As someone who is passionate about software quality, I knew that automated tests were crucial. But I didn’t realize just how crucial they were for simply keeping production code clean and updated!

In one of the main sections of the book, the author gives an example of completely refactoring a parsing tool that he had created. One step at a time, he pulls out arguments from functions and puts them in new functions, creates interfaces to reduce code repetition, and so on. The reason he is able to make all these changes to clean up his code is that he has tests in place! He begins his refactoring by making sure that all the tests pass. Then he makes one change at a time, running the tests after each change. As long as the tests continue to pass, he knows he’s not breaking anything.

Software testers might be reading this review and saying to themselves, “This is great! I’ll tell all my developers to read this book.” While that is a great idea, software testers need to read the book too. Because now that we know that the quality of test code is just as important as the quality of production code, we need to write really clean code as well!

Some of the important clean coding principles outlined in this book are:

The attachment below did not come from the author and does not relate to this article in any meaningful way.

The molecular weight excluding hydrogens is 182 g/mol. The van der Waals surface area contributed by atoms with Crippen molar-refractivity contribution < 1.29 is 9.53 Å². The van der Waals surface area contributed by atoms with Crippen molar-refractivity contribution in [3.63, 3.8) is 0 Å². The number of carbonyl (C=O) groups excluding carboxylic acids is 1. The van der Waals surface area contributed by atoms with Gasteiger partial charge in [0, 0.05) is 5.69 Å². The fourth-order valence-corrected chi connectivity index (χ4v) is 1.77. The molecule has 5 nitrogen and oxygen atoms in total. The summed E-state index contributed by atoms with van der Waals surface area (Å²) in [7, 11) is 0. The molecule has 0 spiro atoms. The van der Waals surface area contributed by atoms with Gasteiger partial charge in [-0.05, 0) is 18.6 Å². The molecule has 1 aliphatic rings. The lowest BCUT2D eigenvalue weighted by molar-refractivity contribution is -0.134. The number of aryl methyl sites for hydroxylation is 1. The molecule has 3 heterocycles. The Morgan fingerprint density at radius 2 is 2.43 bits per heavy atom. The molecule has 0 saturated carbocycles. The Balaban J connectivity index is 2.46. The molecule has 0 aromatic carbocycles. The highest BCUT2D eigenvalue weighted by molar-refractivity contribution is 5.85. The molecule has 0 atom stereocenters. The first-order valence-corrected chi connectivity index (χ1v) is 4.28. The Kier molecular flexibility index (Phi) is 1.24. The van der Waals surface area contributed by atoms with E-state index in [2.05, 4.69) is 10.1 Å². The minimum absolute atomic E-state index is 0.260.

• the name of a variable, function, or class should tell you why it exists, what it does, and how it is used
• functions should do only one thing, and they should do it well
• functions should either do something or answer something, but not both
• functions should be read from the top down: if function A calls function B, function B should be listed below function A
• strive to use as few arguments in a function as possible; two should be the maximum
• avoid writing comments as much as possible; the code itself should clearly state what it does through good naming
• standardize on common spacing practices, so everyone’s code looks the same; this will make it easier to read
• don’t leave commented-out lines in the code; either delete them or fix them. The longer they are there, the more others will be afraid to touch them for fear of breaking something, and they will clutter up the code

I learned all this and so much more in “Clean Code”. I recommend that everyone who writes any type of code, production or test, take the time to read this book and put its recommendations into practice.

How to Be Seen

One of the difficulties of being a software tester is that when you’re doing your job really well, it’s unnoticeable! Unlike software developers, who are creating a product that will then be seen by management, software testers create tests that will help validate that the product is working correctly. When we do a great job, it’s not clear what the difference is between the product that would have gone out to production if we hadn’t found all the bugs, and the product that actually did go out to production.

The problem with not being seen by management is that it becomes difficult to advance in one’s career. Fortunately there are four different ways that we can make sure that our managers and others see the impact we are making.

Tell Them: